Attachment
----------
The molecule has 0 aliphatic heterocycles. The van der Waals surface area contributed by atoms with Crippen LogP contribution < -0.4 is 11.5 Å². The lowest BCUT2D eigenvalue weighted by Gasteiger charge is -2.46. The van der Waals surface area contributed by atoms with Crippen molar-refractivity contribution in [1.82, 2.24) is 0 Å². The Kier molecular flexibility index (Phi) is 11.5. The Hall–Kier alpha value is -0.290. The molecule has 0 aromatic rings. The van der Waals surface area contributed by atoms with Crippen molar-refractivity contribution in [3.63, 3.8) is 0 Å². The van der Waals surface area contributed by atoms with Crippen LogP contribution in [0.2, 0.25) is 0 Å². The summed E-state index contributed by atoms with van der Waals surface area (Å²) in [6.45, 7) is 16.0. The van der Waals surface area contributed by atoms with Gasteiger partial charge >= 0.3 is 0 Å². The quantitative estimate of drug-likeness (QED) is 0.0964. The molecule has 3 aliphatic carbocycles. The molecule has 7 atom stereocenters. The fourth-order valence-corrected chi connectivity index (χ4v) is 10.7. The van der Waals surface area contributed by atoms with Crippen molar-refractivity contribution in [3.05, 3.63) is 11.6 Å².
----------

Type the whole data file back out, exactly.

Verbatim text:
The molecule has 0 aliphatic heterocycles. The van der Waals surface area contributed by atoms with Crippen LogP contribution < -0.4 is 11.5 Å². The lowest BCUT2D eigenvalue weighted by Gasteiger charge is -2.46. The van der Waals surface area contributed by atoms with Crippen molar-refractivity contribution in [1.82, 2.24) is 0 Å². The Kier molecular flexibility index (Phi) is 11.5. The Hall–Kier alpha value is -0.290. The molecule has 0 aromatic rings. The van der Waals surface area contributed by atoms with Crippen molar-refractivity contribution in [3.63, 3.8) is 0 Å². The van der Waals surface area contributed by atoms with Crippen LogP contribution in [0.2, 0.25) is 0 Å². The summed E-state index contributed by atoms with van der Waals surface area (Å²) in [6.45, 7) is 16.0. The van der Waals surface area contributed by atoms with Gasteiger partial charge >= 0.3 is 0 Å². The quantitative estimate of drug-likeness (QED) is 0.0964. The molecule has 3 aliphatic carbocycles. The molecule has 7 atom stereocenters. The fourth-order valence-corrected chi connectivity index (χ4v) is 10.7. The van der Waals surface area contributed by atoms with Crippen molar-refractivity contribution in [3.05, 3.63) is 11.6 Å².